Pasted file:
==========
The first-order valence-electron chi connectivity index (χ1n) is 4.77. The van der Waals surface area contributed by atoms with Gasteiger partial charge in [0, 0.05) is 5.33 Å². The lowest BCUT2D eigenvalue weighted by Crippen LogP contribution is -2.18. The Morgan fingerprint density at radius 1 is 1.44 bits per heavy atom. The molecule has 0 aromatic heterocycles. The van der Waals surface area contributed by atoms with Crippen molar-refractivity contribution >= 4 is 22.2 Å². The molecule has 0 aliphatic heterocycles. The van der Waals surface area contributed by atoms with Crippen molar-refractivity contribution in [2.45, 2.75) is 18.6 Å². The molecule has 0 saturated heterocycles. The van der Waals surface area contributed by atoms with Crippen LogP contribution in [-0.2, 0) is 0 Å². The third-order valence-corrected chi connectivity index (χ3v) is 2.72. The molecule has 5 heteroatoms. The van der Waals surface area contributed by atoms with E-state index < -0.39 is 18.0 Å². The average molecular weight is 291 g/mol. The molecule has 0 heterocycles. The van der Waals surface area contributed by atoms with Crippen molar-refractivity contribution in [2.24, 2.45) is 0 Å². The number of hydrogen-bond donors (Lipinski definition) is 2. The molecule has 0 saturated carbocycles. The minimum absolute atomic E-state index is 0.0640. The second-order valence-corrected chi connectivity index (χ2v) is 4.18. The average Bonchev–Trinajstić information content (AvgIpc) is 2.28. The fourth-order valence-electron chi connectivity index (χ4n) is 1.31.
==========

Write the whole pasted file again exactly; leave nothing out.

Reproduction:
The first-order valence-electron chi connectivity index (χ1n) is 4.77. The van der Waals surface area contributed by atoms with Gasteiger partial charge in [0, 0.05) is 5.33 Å². The lowest BCUT2D eigenvalue weighted by Crippen LogP contribution is -2.18. The Morgan fingerprint density at radius 1 is 1.44 bits per heavy atom. The molecule has 0 aromatic heterocycles. The van der Waals surface area contributed by atoms with Crippen molar-refractivity contribution >= 4 is 22.2 Å². The molecule has 0 aliphatic heterocycles. The van der Waals surface area contributed by atoms with Crippen molar-refractivity contribution in [2.45, 2.75) is 18.6 Å². The molecule has 0 saturated heterocycles. The van der Waals surface area contributed by atoms with Crippen LogP contribution in [-0.2, 0) is 0 Å². The third-order valence-corrected chi connectivity index (χ3v) is 2.72. The molecule has 5 heteroatoms. The van der Waals surface area contributed by atoms with E-state index < -0.39 is 18.0 Å². The average molecular weight is 291 g/mol. The molecule has 0 heterocycles. The van der Waals surface area contributed by atoms with Crippen molar-refractivity contribution in [2.24, 2.45) is 0 Å². The number of hydrogen-bond donors (Lipinski definition) is 2. The molecule has 0 saturated carbocycles. The minimum absolute atomic E-state index is 0.0640. The second-order valence-corrected chi connectivity index (χ2v) is 4.18. The average Bonchev–Trinajstić information content (AvgIpc) is 2.28. The fourth-order valence-electron chi connectivity index (χ4n) is 1.31.